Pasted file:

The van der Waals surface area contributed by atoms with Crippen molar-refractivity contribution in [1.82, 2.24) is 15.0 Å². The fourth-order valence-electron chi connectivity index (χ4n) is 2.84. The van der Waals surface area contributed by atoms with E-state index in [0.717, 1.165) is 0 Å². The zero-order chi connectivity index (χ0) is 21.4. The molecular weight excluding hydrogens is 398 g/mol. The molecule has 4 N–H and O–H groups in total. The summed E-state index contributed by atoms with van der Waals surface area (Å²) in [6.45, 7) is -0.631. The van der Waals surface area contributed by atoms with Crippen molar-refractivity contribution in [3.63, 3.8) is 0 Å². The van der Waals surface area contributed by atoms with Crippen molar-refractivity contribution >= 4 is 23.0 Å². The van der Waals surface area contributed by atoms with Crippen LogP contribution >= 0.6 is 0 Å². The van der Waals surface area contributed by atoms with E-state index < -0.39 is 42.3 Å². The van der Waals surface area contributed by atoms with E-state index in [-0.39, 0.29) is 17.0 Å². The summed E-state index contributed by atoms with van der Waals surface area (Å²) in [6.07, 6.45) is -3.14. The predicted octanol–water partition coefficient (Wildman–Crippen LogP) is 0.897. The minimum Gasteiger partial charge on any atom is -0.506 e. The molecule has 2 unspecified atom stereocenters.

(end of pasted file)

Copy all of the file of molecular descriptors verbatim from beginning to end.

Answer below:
The van der Waals surface area contributed by atoms with Crippen molar-refractivity contribution in [1.82, 2.24) is 15.0 Å². The fourth-order valence-electron chi connectivity index (χ4n) is 2.84. The van der Waals surface area contributed by atoms with E-state index in [0.717, 1.165) is 0 Å². The zero-order chi connectivity index (χ0) is 21.4. The molecular weight excluding hydrogens is 398 g/mol. The molecule has 4 N–H and O–H groups in total. The summed E-state index contributed by atoms with van der Waals surface area (Å²) in [6.45, 7) is -0.631. The van der Waals surface area contributed by atoms with Crippen molar-refractivity contribution in [3.63, 3.8) is 0 Å². The van der Waals surface area contributed by atoms with Crippen molar-refractivity contribution >= 4 is 23.0 Å². The van der Waals surface area contributed by atoms with Crippen LogP contribution >= 0.6 is 0 Å². The van der Waals surface area contributed by atoms with E-state index < -0.39 is 42.3 Å². The van der Waals surface area contributed by atoms with E-state index in [-0.39, 0.29) is 17.0 Å². The summed E-state index contributed by atoms with van der Waals surface area (Å²) in [6.07, 6.45) is -3.14. The predicted octanol–water partition coefficient (Wildman–Crippen LogP) is 0.897. The minimum Gasteiger partial charge on any atom is -0.506 e. The molecule has 2 unspecified atom stereocenters.